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Home ▸ Catalog ▸ |Themes & Provenance| ▸ |Gods, Non-Olympian| ▸ |Helios||View Options:  |  |  | 

Helios

Helios was imagined as a handsome Sun god crowned with the shining aureole of the sun, who drove the chariot of the sun across the sky each day to earth-circling Oceanus and through the world-ocean returned to the East at night. Helios is sometimes identified with Apollo. Greek poets never described Apollo driving the chariot of the sun, but it was common practice for Latin poets. Worship of Helios (and later Sol) was sometimes considered a cult in conflict with traditional worship.


Commodus, March or April 177 - 31 December 192 A.D., Caesarea, Cappadocia

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Mount Erciyes (Argaios to the Greeks, Argaeus to the Romans) is a massive stratovolcano 25 km to the south of Kayseri (ancient Caesarea) in Turkey. The highest mountain in central Anatolia, with its summit reaching 3,916 meters (12,848 ft). It may have erupted as recently as 253 B.C., as may be depicted on Roman era coins. Strabo wrote that the summit was never free from snow and that those few who ascended it reported seeing both the Black Sea to the north and the Mediterranean Sea to the south in days with a clear sky.
RP87685. Silver didrachm, cf. RPC IV Online 10073; Metcalf Cappadocia 146a; SNGvA 6441; SNG Cop 250 var. (legends); Sydenham Cappadocia Supp. 370a var. (same); BMC Galatia -, aVF, frosty porous surfaces, bumps and marks, tine edge split, reverse legend ending in exergue is obscure, weight 3.343 g, maximum diameter 21.6 mm, die axis 0o, Cappadocia, Caesarea (Kayseri, Turkey) mint, COS III, 181 - 182 A.D.; obverse AYT M AYPH KOMO - ANTΩNINOC C, laureate head right; reverse UΠATOC Γ - ΠAT ΠA-[TP...(?)], Mount Argaios with rocks and trees, surmounted by Helios standing left on summit, globe in his right hand, long scepter in left hand; $105.00 SALE |PRICE| $95.00


Macedonian Kingdom, Philip V, 221 - 179 B.C.

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Philip's reign was principally marked by an unsuccessful struggle against the emerging power of Rome. Philip was attractive and charismatic as a young man. A dashing and courageous warrior, he was inevitably compared to Alexander the Great and was nicknamed the darling of all Greece.
GB83488. Bronze AE 25, Mamroth Bronze 24a; SNG Alpha Bank 1110, SNG MŁnchen 1181; SNG Cop 1258 ff. var. (monograms), AMNG III/2 25 var. (same), aVF, nice sea-green patina, edge bump, edge split, marks, light corrosion, weight 13.892 g, maximum diameter 25.4 mm, die axis 180o, Macedonian mint, 183 - 182 B.C.; obverse radiate head of Helios right; reverse winged thunderbolt, ∆I monogram over BAΣIΛEΩΣ above , ΦIΛIΠΠOY below, all within oak wreath; $95.00 SALE |PRICE| $85.50 ON RESERVE


Rhodos, Caria, c. 40 B.C. - 25 A.D.

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Helios is the god and personification of the Sun in Greek mythology. He is the son of the Titan Hyperion and the Titaness Theia (according to Hesiod), also known as Euryphaessa (in Homeric Hymn 31) and brother of the goddesses Selene, the moon, and Eos, the dawn. Helios was described as a handsome young man crowned with the shining aureole of the Sun, who drove the chariot of the sun across the sky each day to earth-circling Oceanus and through the world-ocean returned to the East at night. In the Homeric Hymn to Helios, Helios is said to drive a golden chariot drawn by steeds (HH 31.14Ė15); and Pindar speaks of Helios's "fire-darting steeds" (Olympian Ode 7.71). Still later, the horses were given fire related names: Pyrois, Aeos, Aethon, and Phlegon. The equivalent of Helios in Roman mythology was Sol.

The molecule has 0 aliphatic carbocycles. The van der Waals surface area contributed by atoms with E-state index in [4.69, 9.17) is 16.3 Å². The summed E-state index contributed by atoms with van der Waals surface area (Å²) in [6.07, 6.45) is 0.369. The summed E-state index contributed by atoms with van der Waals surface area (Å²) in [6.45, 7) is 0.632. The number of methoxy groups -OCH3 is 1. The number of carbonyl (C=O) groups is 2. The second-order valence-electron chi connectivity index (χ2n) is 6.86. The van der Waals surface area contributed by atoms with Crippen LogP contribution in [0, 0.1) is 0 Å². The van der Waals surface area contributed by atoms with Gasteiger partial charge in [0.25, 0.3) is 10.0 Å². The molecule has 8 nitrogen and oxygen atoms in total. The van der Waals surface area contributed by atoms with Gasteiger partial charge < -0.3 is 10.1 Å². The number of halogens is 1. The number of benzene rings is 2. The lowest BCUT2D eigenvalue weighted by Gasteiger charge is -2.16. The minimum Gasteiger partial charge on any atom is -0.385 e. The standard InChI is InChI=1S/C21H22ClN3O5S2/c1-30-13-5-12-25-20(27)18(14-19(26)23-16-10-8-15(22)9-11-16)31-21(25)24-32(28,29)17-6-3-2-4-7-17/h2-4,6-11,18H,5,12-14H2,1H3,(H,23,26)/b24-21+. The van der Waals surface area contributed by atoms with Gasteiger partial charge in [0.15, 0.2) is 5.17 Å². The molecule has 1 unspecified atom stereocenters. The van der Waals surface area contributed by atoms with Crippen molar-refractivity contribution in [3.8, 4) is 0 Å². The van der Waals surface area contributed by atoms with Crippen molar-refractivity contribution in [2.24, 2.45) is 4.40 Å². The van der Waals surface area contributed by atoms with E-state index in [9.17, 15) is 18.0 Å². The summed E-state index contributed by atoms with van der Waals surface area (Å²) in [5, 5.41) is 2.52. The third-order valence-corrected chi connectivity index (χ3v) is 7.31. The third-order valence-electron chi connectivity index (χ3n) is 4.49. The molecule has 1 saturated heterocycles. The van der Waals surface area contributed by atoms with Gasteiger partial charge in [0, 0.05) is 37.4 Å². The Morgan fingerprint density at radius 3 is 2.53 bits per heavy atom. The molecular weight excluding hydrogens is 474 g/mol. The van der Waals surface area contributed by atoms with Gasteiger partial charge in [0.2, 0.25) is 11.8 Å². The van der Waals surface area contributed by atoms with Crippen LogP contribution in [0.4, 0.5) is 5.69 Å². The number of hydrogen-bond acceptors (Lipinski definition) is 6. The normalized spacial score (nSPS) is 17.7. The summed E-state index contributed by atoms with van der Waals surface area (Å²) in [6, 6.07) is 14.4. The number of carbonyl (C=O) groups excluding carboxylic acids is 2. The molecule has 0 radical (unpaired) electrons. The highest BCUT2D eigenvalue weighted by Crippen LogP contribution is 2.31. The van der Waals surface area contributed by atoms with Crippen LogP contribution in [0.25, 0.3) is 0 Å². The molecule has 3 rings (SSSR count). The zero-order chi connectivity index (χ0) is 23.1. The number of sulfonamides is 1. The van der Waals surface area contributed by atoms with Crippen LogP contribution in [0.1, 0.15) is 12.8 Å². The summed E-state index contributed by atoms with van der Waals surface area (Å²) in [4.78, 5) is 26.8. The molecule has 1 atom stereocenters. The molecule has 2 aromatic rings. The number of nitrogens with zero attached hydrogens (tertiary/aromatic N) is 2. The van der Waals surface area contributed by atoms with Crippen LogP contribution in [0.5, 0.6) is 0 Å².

GB87753. Bronze AE 19, SNG Keckman 751; SNG MŁnchen 673; SNG Cop 875; BMC Caria p. 263, 359; Weber III 6758; HGC 6 1470 (S), F, green patina, edge crack, weight 3.894 g, maximum diameter 18.9 mm, die axis 0o, Rhodos (Rhodes, Greece) mint, c. 40 B.C. - 25 A.D.; obverse radiate head of Helios right; reverse PO∆IWN, full blown open rose with four pedals, seen from above, term; scarce; $80.00 SALE |PRICE| $72.00


Rhodes, Caria, c. 31 - 61 A.D.

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BMC Caria identifies the obverse bust as Alektrona (also called Electryone), a daughter of Helios and Rhodos. She died a virgin and was worshiped as a heroine on the island of Rhodes. She was possibly worshiped as goddess of the morning, or of man's waking sense, which causes him to wake up in the morning. The Doric form of her name, Alektrona, is akin to the Greek word for "rooster," while the Attic form Electryone is akin to the word for "amber," as in the amber color of sunrise. A marble tablet from the 3rd century B.C. found in Ialyssus contains an inscription about the regulations for visitors to the temple of Alektrona.
GB89138. Bronze AE 17, BMC Caria p. 266, 391; cf. RPC I 2771 (various control symbols); cf. Keckman 776 (control obscure); SNG Cop 900 (same); Lindgren 703 (prow control), aVF, attractive black patina with red earthen highlighting, weight 4.705 g, maximum diameter 16.5 mm, die axis 0o, Rhodos (Rhodes, Greece) mint, c. 31 - 61 A.D.; obverse radiate head of Rhodos or Alektrona(?) right; reverse Nike advancing left, holding wreath and palm (or aphlaston or stylis), sunrise (control symbol) in left field; rare with sunrise; $80.00 SALE |PRICE| $72.00







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Catalog current as of Saturday, August 24, 2019.
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Helios